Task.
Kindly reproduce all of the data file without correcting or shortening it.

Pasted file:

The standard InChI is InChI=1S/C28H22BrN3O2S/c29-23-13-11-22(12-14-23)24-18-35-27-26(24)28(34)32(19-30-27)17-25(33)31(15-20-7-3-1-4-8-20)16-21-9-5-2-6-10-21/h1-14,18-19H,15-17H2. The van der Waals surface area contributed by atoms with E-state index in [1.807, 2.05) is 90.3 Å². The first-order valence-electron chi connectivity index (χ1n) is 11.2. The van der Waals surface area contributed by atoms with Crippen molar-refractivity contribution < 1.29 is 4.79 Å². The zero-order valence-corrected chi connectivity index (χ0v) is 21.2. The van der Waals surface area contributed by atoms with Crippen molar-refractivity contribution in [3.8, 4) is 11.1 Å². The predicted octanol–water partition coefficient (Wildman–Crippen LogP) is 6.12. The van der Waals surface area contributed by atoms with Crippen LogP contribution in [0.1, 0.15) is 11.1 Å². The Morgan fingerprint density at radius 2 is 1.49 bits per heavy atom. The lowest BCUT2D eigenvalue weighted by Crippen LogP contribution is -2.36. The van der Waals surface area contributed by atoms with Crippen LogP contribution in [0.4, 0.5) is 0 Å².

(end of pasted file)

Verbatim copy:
The standard InChI is InChI=1S/C28H22BrN3O2S/c29-23-13-11-22(12-14-23)24-18-35-27-26(24)28(34)32(19-30-27)17-25(33)31(15-20-7-3-1-4-8-20)16-21-9-5-2-6-10-21/h1-14,18-19H,15-17H2. The van der Waals surface area contributed by atoms with E-state index in [1.807, 2.05) is 90.3 Å². The first-order valence-electron chi connectivity index (χ1n) is 11.2. The van der Waals surface area contributed by atoms with Crippen molar-refractivity contribution < 1.29 is 4.79 Å². The zero-order valence-corrected chi connectivity index (χ0v) is 21.2. The van der Waals surface area contributed by atoms with Crippen molar-refractivity contribution in [3.8, 4) is 11.1 Å². The predicted octanol–water partition coefficient (Wildman–Crippen LogP) is 6.12. The van der Waals surface area contributed by atoms with Crippen LogP contribution in [0.1, 0.15) is 11.1 Å². The Morgan fingerprint density at radius 2 is 1.49 bits per heavy atom. The lowest BCUT2D eigenvalue weighted by Crippen LogP contribution is -2.36. The van der Waals surface area contributed by atoms with Crippen LogP contribution in [0.4, 0.5) is 0 Å².